Friday Night Heat

In the world of pizza, nothing tops Friday. Eagerly referred to as Pizza Friday, the numbers don’t lie, it is the busiest night of the week. In the pizza-loving neighborhood of Magnolia at the end of the work week, Pagliacci is a hive of activity. Dough tossers, delivery drivers, salad makers, pizza cooks, servers, slicers, boxers—25 people in all—dance around each other as discs of dough are spun into the air, quick hands pile toppings, pizzas are boxed, cut and whisked away for delivery. But perhaps no one in the carefully choreographed bustle behind the counter bears more responsibility—and takes more heat—than the one brandishing the peel. A few weeks back Molly Wakenshaw ran the ovens. She’s been with Pagliacci for eight years, previously General Manager of the Madison store, and now General Manager of Pagliacci’s new Columbia City store. That night she averaged more than a pizza a minute. She made it look easy, but that hasn’t always been the case. 

Molly running ovens

“Running ovens is my favorite spot to be in the store now. But I remember it being very intimidating when I first was learning how to pull the pizzas out of the oven,” Molly says. “It takes a certain amount of repetition to build up the strength, if that is what you want to call it. I call it my pizza arm. Once you are good at it and you find your rhythm it is the place to be. There is a lot going on all at once. You help manage quote times, cook the pizzas, cut the pizzas, make sure they are correct for the customer and route them for the driver.”

For Pagliacci, developing skilled oveners has been an evolution. Mike Niznik, General Manager of the Bridle Trials store, remembers the old days. “There was no time to be careful. Burns were almost like battle scars, to be respected. Once a person could do Friday solo that was when he was really bad ass! It made it super frantic, but it was a part of proving oneself.” 


Bridget Dougherty, General Manager of Lake City Way, says, “There is a certain respect that comes with holding the peel and if you can hold down ovens on a Friday that is a feat not for the weak. It is fast, stressful, mentally challenging, physically exhausting and by far the most fun.”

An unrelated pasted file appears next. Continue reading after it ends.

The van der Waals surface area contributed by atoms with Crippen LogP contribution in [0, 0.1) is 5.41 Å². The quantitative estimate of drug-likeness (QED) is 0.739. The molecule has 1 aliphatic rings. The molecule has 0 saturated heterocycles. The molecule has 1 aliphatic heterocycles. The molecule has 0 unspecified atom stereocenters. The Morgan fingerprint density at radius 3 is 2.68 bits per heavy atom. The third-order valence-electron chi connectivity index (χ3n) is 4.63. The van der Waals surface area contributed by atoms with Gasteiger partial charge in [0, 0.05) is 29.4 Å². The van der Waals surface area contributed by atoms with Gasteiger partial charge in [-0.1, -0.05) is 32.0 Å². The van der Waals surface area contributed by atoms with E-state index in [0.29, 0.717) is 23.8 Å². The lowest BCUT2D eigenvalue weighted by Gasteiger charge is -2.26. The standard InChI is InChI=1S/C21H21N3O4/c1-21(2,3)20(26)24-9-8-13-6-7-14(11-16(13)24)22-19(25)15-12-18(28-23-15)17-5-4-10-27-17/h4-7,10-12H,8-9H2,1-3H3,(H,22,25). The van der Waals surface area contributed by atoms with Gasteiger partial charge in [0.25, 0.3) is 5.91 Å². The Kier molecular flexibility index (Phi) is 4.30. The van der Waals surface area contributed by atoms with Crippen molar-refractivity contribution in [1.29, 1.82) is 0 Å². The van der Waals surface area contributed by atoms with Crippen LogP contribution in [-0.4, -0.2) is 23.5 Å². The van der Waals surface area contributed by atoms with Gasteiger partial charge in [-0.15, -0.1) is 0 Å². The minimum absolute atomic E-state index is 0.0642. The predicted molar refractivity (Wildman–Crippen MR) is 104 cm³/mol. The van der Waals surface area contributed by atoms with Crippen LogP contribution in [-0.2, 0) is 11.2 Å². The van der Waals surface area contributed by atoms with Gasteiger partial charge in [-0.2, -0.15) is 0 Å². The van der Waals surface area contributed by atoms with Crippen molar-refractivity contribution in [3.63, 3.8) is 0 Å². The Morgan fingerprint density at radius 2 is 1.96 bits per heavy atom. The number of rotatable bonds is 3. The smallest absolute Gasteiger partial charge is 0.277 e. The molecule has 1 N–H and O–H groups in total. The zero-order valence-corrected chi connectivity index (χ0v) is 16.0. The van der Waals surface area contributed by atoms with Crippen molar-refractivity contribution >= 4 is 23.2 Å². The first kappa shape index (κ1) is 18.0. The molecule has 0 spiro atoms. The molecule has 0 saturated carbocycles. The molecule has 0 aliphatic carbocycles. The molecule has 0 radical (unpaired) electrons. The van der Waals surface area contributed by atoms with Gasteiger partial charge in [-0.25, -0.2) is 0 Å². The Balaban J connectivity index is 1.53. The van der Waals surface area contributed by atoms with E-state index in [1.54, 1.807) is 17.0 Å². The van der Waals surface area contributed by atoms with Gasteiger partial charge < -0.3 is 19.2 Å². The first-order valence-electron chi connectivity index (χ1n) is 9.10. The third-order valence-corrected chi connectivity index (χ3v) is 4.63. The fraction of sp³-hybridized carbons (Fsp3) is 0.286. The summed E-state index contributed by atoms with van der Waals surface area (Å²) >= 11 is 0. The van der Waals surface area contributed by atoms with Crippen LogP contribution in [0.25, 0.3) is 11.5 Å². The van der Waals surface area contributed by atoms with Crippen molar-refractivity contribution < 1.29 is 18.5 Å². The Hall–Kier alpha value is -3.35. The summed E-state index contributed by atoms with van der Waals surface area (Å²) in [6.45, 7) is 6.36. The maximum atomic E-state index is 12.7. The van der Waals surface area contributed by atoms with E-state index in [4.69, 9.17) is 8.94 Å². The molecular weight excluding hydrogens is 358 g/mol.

As Pagliacci grew some of the old ways had to change. With new stores opening, more skilled oveners needed to be developed. Ovens became a two-person job, with general managers stepping away, so they could manage more than just ovens. Of the change Mike says, “Life has changed for the better since we, the GMs, stopped being oven hogs. Setting it up for two, even three people, allows for greater volume, better quality, and smarter working. Passing on the years of learning the hard way is one of the most satisfying parts of the job.”


Justin Wehrell, General Manager of 85th Street, remembering the hectic, macho days of yore, says, “Years ago when running around doing the job by myself things were much worse. I would put in more effort than necessary and just be wiped out at the end of the shift. Sometimes dehydrated. It gets hot. I would recommend plenty of water and most importantly, don't do it by yourself.”

“Now running ovens is easy,” says Josh Frost, General Manager of Main Street. “Once we fill up an oven we brush out the next oven then fill that oven up with pies, it's a great cycle because the ovens have enough time to recover from the cold dough cooling down the brick, this way the bottoms of the pies have that crispness that you can't have without proper rotation.”

Two people working ovens does require special coordination. “You work very close with them,” Bridget says. “You both have to move well together. It's a kind of dance where you need to anticipate each other’s moves and trust the puller not to burn you.”


But even with a well-trained partner the job is intense, especially on a Friday. Mike says, “Tickets can be missing from the wheel due to the printer jamming or human error, and you have ovens full of pies with no idea where they go, but they keep cooking and need to be pulled, and it feels like you're being swept out to sea and you have no time to solve the problem.“ Other issues arise too. “When you call a driver over and over and no one hears you but you can hear that driver's voice in the back room at that very moment, that is a special kind of angry,” Mike adds.

Every ovener has their war stories, but few wish to step out of the role. “Halloween is the busiest day of the year,” veteran ovener Jim Tanguay says. “One year it was on a Friday. I dreaded the night but was prepared to knock it out. As I'm leaving for work early in the morning I get a call from my assistant manager. I know it’s not going to be good news. Sure enough, he broke his foot in a mosh pit the night before. The worst day of the year just got worse. Luckily someone from the operations team came over to help out.”


The satisfaction of good teamwork, a kind of zen flow to the work, and the pride of having made a great pizza supersedes the stress and the occasional nightmare. “There’s nothing like having a great crew you developed who can rock out four hours of a hundred plus orders without a hitch,” Jim says. “Many Friday nights we averaged more than a pizza a minute for the whole night. That's from hand tossing them to getting them to the customer's door.”

“I prefer to be busy, have my ovens full and always look forward to Friday nights,” Justin says. “Running ovens is my favorite job in the kitchen hands down and while dealing with the heat can take a lot out of you, I still love it.”